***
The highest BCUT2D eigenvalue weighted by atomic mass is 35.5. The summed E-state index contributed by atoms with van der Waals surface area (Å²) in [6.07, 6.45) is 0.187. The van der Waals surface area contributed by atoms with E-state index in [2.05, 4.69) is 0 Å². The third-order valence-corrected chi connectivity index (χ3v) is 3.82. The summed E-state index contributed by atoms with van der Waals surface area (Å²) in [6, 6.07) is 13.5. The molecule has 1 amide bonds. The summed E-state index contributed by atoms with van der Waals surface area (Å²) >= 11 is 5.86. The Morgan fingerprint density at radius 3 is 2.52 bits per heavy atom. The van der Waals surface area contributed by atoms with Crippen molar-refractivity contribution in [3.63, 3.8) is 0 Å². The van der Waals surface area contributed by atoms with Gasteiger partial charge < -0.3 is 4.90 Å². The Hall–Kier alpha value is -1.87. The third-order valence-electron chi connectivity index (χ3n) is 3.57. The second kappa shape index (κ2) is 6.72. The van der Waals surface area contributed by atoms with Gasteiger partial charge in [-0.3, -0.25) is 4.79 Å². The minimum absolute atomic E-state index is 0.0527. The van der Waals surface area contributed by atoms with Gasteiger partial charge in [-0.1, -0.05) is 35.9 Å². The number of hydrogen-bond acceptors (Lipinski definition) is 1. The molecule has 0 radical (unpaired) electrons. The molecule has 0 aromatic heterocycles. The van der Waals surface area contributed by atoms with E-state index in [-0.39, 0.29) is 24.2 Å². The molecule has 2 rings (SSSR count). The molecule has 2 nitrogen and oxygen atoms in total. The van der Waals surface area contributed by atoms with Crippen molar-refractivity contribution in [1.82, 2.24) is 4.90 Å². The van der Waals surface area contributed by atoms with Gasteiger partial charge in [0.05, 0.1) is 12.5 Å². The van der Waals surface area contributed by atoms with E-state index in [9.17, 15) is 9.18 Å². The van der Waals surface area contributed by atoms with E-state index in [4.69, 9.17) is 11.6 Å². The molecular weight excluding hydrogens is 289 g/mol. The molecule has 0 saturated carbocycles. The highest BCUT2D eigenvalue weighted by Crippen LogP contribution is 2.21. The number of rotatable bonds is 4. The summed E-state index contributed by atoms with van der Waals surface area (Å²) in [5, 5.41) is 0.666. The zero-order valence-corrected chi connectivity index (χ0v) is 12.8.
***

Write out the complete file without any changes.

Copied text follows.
The highest BCUT2D eigenvalue weighted by atomic mass is 35.5. The summed E-state index contributed by atoms with van der Waals surface area (Å²) in [6.07, 6.45) is 0.187. The van der Waals surface area contributed by atoms with E-state index in [2.05, 4.69) is 0 Å². The third-order valence-corrected chi connectivity index (χ3v) is 3.82. The summed E-state index contributed by atoms with van der Waals surface area (Å²) in [6, 6.07) is 13.5. The molecule has 1 amide bonds. The summed E-state index contributed by atoms with van der Waals surface area (Å²) >= 11 is 5.86. The Morgan fingerprint density at radius 3 is 2.52 bits per heavy atom. The van der Waals surface area contributed by atoms with Crippen molar-refractivity contribution in [3.63, 3.8) is 0 Å². The van der Waals surface area contributed by atoms with Gasteiger partial charge < -0.3 is 4.90 Å². The Hall–Kier alpha value is -1.87. The third-order valence-electron chi connectivity index (χ3n) is 3.57. The second kappa shape index (κ2) is 6.72. The van der Waals surface area contributed by atoms with Gasteiger partial charge in [-0.3, -0.25) is 4.79 Å². The minimum absolute atomic E-state index is 0.0527. The van der Waals surface area contributed by atoms with Gasteiger partial charge in [-0.1, -0.05) is 35.9 Å². The number of hydrogen-bond acceptors (Lipinski definition) is 1. The molecule has 0 radical (unpaired) electrons. The molecule has 0 aromatic heterocycles. The van der Waals surface area contributed by atoms with E-state index in [-0.39, 0.29) is 24.2 Å². The molecule has 2 rings (SSSR count). The molecule has 2 nitrogen and oxygen atoms in total. The van der Waals surface area contributed by atoms with Crippen molar-refractivity contribution in [1.82, 2.24) is 4.90 Å². The van der Waals surface area contributed by atoms with Gasteiger partial charge in [0.05, 0.1) is 12.5 Å². The van der Waals surface area contributed by atoms with E-state index in [9.17, 15) is 9.18 Å². The van der Waals surface area contributed by atoms with E-state index in [4.69, 9.17) is 11.6 Å². The molecular weight excluding hydrogens is 289 g/mol. The molecule has 0 saturated carbocycles. The highest BCUT2D eigenvalue weighted by Crippen LogP contribution is 2.21. The number of rotatable bonds is 4. The summed E-state index contributed by atoms with van der Waals surface area (Å²) in [5, 5.41) is 0.666. The zero-order valence-corrected chi connectivity index (χ0v) is 12.8.